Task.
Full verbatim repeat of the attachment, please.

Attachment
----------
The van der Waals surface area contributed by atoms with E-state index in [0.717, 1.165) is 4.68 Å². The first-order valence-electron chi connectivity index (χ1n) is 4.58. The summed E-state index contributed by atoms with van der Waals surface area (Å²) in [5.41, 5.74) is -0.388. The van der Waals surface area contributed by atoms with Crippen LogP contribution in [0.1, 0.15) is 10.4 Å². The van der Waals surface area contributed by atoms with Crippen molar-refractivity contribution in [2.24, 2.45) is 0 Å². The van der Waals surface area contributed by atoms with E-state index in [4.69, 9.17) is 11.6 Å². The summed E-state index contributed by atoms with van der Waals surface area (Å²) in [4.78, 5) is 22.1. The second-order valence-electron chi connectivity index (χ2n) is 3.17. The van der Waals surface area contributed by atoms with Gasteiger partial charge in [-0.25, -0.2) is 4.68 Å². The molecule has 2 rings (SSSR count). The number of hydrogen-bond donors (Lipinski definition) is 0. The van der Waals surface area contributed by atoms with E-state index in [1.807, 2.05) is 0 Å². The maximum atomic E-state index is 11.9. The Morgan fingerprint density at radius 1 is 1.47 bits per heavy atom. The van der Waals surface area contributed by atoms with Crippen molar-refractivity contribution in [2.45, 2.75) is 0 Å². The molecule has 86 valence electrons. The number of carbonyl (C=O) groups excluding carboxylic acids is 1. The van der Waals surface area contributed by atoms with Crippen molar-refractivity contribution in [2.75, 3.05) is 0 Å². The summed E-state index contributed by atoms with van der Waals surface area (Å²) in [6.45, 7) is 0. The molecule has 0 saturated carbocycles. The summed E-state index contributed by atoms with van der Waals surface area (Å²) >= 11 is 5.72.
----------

The van der Waals surface area contributed by atoms with E-state index in [0.717, 1.165) is 4.68 Å². The first-order valence-electron chi connectivity index (χ1n) is 4.58. The summed E-state index contributed by atoms with van der Waals surface area (Å²) in [5.41, 5.74) is -0.388. The van der Waals surface area contributed by atoms with Crippen LogP contribution in [0.1, 0.15) is 10.4 Å². The van der Waals surface area contributed by atoms with Crippen molar-refractivity contribution in [2.24, 2.45) is 0 Å². The van der Waals surface area contributed by atoms with E-state index in [4.69, 9.17) is 11.6 Å². The summed E-state index contributed by atoms with van der Waals surface area (Å²) in [4.78, 5) is 22.1. The second-order valence-electron chi connectivity index (χ2n) is 3.17. The van der Waals surface area contributed by atoms with Gasteiger partial charge in [-0.25, -0.2) is 4.68 Å². The molecule has 2 rings (SSSR count). The number of hydrogen-bond donors (Lipinski definition) is 0. The van der Waals surface area contributed by atoms with E-state index in [1.807, 2.05) is 0 Å². The maximum atomic E-state index is 11.9. The Morgan fingerprint density at radius 1 is 1.47 bits per heavy atom. The van der Waals surface area contributed by atoms with Crippen molar-refractivity contribution in [2.45, 2.75) is 0 Å². The molecule has 86 valence electrons. The number of carbonyl (C=O) groups excluding carboxylic acids is 1. The van der Waals surface area contributed by atoms with Crippen molar-refractivity contribution in [2.75, 3.05) is 0 Å². The summed E-state index contributed by atoms with van der Waals surface area (Å²) in [6.45, 7) is 0. The molecule has 0 saturated carbocycles. The summed E-state index contributed by atoms with van der Waals surface area (Å²) >= 11 is 5.72.